An Alpine Garden

After a short visit to High Camp, we return to the comforts of Low Camp. It is an uneventful descent of about two hours duration. I pick my way through the boulder-strewn path and realize that the trekking poles are more valuable going downslope than they were going upslope.

Wilkerson scrambling between High Camp and Low Camp.

Uraz offers me valuable tips along the trail: extend the poles in descent, cup the top of the grip in the palm, use the poles to control momentum, and remove the wrist straps altogether.

“Why remove the wrist straps?” I wonder.

“So if you fall, you won’t break your forearms.”

I remove the wrist straps immediately.

The ubiquitous scree underfoot.

When we first ascended to Low Camp in the storm, I was too cold and wet to appreciate my surroundings. Now, descending to Low Camp from High Camp, it feels like walking into a garden. At 14,000′ the lack of horizontal is disconcerting; nothing but snow, grey stone, and loose gravel meet the eye. However, as we drop back down through the 13,000 and 12,000 foot marks, our feet find more level surfaces and our eyes begin to find greenery in unexpected places.

There is no hurry. The sky is clear and the afternoon sun is warm. The Low Camp bobs in and out of view. Celîl allows us to meander. I pause to photograph the flowering plants. They are all the more precious in light of their absence at altitude. Some are recognizable, most are not.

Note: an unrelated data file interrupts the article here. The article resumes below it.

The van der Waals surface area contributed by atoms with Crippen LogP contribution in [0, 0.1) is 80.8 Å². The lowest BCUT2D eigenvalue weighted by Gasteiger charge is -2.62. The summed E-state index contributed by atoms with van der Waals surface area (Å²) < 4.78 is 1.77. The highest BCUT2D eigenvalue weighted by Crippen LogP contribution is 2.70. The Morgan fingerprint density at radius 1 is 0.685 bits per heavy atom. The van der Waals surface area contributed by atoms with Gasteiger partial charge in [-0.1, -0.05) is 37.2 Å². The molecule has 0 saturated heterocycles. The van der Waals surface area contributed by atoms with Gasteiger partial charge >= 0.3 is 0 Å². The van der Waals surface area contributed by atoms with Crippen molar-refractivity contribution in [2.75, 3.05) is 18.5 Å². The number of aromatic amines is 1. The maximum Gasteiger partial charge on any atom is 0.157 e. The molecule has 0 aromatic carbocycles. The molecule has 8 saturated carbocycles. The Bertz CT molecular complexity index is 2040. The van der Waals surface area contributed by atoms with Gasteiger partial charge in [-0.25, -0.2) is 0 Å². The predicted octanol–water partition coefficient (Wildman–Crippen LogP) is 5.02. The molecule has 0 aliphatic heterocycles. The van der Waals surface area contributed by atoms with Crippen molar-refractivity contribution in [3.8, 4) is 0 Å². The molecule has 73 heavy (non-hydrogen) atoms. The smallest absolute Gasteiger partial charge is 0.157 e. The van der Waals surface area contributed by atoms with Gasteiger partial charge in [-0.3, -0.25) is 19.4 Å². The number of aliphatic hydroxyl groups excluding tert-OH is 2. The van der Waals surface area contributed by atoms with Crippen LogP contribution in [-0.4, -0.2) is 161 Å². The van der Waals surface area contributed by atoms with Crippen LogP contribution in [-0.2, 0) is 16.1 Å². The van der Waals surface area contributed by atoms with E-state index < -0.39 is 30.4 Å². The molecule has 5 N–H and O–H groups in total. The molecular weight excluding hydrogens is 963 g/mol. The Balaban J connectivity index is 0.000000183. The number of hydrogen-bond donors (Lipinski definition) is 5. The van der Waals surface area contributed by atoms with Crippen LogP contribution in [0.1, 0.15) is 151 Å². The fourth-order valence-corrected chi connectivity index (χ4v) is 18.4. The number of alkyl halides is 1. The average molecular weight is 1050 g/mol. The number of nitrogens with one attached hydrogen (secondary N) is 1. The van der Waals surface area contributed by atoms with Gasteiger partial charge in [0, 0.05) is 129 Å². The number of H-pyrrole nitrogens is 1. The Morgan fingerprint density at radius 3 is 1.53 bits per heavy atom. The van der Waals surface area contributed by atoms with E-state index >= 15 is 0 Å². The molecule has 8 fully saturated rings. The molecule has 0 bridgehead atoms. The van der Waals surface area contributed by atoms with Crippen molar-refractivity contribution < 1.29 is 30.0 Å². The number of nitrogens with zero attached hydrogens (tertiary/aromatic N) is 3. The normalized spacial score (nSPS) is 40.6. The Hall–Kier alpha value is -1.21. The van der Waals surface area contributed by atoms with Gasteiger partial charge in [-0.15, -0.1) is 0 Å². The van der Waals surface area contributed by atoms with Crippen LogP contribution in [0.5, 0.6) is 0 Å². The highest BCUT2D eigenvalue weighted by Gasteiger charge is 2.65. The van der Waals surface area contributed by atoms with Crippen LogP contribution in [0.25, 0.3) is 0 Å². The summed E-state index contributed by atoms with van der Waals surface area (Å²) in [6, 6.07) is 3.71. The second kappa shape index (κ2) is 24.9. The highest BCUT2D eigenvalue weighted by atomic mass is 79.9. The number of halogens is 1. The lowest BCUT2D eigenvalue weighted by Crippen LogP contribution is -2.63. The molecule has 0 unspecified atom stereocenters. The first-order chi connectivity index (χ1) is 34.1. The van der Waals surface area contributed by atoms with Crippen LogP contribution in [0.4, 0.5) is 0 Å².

Aquilegia or Columbine?

As I pass through these distinct alpine biomes, I am reminded of the important work of Carl Linneaus. This 18th century scientist spent a lifetime developing a classification system for all living things. While much has changed since the time of his original proposals, his legacy survives in at least two contexts. The first is heard whenever the guessing game is played that conceives of a world in three groups: animal, vegetable or mineral. The second context is heard whenever a life form is described according to genus and species. These are the living legacies of the biologist and his “Linnaean taxonomy.”

Mountain dandelion with lichen.

What is relevant for me climbing on the slopes of Ağrı Dağı is the critical role this mountain played in the thinking of Linneaus. For him, Biblical Ararat was the “center of origin,” but not in a way that one might expect. Linneaus believed that the “ark” of Noah was not a real boat of wood and pitch, but a metaphor for the massif I now stand upon. At the time of the Great Flood, life was preserved here on the slopes and was eventually distributed worldwide. Because the mountain had many different (biographical) zones from base to summit (even as we have experienced from Low to High Camp), there were many niches for unique communities of plant and animal life to survive the catastrophe.

An unknown plant (to me) with flowers emerging.

While this idea of Linneaus may be dismissed for a host of reasons, one cannot scale Ağrı Dağı without remembering its role at the birth-moment of modern biological thinking.

I put my camera back into my pack and walk into Low Camp. I am the last to arrive. Items of clothing (previously soaked) are draped over guy-ropes and tent poles. These welcome our return with claps and waves. I thump in, anxious to unlace my boots and peel off my socks. I sit in the community of circular lichens and examine the damage. My blisters are perfectly symmetrical, they crown the second toe of each foot. This discomfort is offset by the smell of Mustafa’s cooking. We will dine on rice and stew tonight.